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Licensing Authority Bulletin June 2019
Published: 1 July 2019
Last updated: 29 November 2023
This version was printed or saved on: 1 December 2023
Online version: https://www.gamblingcommission.gov.uk/authorities/guide/licensing-authority-bulletin-june-2019
Overview: ## News
We are pleased to say that for the sixth year running all 380 LAs submitted their annual returns. Many thanks again to LAs for their submissions and for responding to queries as we carried out the data cleanse exercise. The report analysing the returns will be published at the end of September 2019.
The latest statistics published in May, provide the latest information on each industry sector we regulate, which includes online gambling services offered to customers in Great Britain. Headline findings for the period between October 2017 – September 2018 include:
The three year National Strategy to Reduce Gambling Harms was recently launched in Cardiff with stakeholders from across the region. Our Chief Executive Neil McArthur was joined by the Chief Medical Officer for Wales, Dr Frank Atherton as well as Chair of the Cross-Party Group for Problem Gambling in the Welsh Assembly, Mick Antoniw to discuss the collective effort the strategy will take to tackle harms across Wales.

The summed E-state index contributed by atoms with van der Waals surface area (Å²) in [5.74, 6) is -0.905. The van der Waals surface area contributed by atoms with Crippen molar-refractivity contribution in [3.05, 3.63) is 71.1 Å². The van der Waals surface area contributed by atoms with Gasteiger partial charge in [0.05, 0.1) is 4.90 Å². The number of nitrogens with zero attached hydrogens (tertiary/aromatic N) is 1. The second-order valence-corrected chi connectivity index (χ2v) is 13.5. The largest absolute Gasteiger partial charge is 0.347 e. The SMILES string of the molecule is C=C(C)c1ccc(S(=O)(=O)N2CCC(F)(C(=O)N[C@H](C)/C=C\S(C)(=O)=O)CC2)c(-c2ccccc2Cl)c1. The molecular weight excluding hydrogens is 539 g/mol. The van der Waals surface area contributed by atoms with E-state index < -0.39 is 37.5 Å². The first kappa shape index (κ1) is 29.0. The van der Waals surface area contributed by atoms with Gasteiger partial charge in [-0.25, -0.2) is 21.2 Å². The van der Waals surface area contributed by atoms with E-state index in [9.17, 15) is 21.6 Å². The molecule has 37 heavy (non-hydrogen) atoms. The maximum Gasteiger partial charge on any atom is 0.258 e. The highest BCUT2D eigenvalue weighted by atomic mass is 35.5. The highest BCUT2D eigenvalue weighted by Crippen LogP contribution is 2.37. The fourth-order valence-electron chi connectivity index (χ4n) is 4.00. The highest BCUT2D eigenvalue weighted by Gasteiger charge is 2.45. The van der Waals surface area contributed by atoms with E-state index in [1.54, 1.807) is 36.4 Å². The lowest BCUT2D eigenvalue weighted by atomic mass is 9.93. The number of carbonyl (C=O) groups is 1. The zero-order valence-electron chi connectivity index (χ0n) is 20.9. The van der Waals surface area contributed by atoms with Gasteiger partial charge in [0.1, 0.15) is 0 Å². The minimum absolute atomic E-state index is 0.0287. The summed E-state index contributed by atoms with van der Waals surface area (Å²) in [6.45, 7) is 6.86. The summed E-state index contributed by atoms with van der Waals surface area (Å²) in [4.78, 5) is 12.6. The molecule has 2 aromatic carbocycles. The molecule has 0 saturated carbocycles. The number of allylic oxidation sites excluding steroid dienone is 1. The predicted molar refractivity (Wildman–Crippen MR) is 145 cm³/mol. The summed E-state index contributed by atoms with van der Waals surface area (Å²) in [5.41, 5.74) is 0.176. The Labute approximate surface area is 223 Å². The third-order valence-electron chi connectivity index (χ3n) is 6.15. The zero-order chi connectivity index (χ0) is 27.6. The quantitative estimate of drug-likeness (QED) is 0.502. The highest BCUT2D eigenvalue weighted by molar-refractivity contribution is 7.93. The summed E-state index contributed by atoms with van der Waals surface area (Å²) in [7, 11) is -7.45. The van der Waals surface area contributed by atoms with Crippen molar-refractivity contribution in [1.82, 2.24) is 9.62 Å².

Dr Frank Atherton, said: “I welcome the shift in emphasis in this new strategy to focus on reducing gambling harms, rather than simply promoting responsible gambling as an approach to tackling this public health issue. Building the resilience of children and young people is essential to reducing these harms, as is understanding, through increasing the availability of robust and independent research, the most effective measures for intervention.”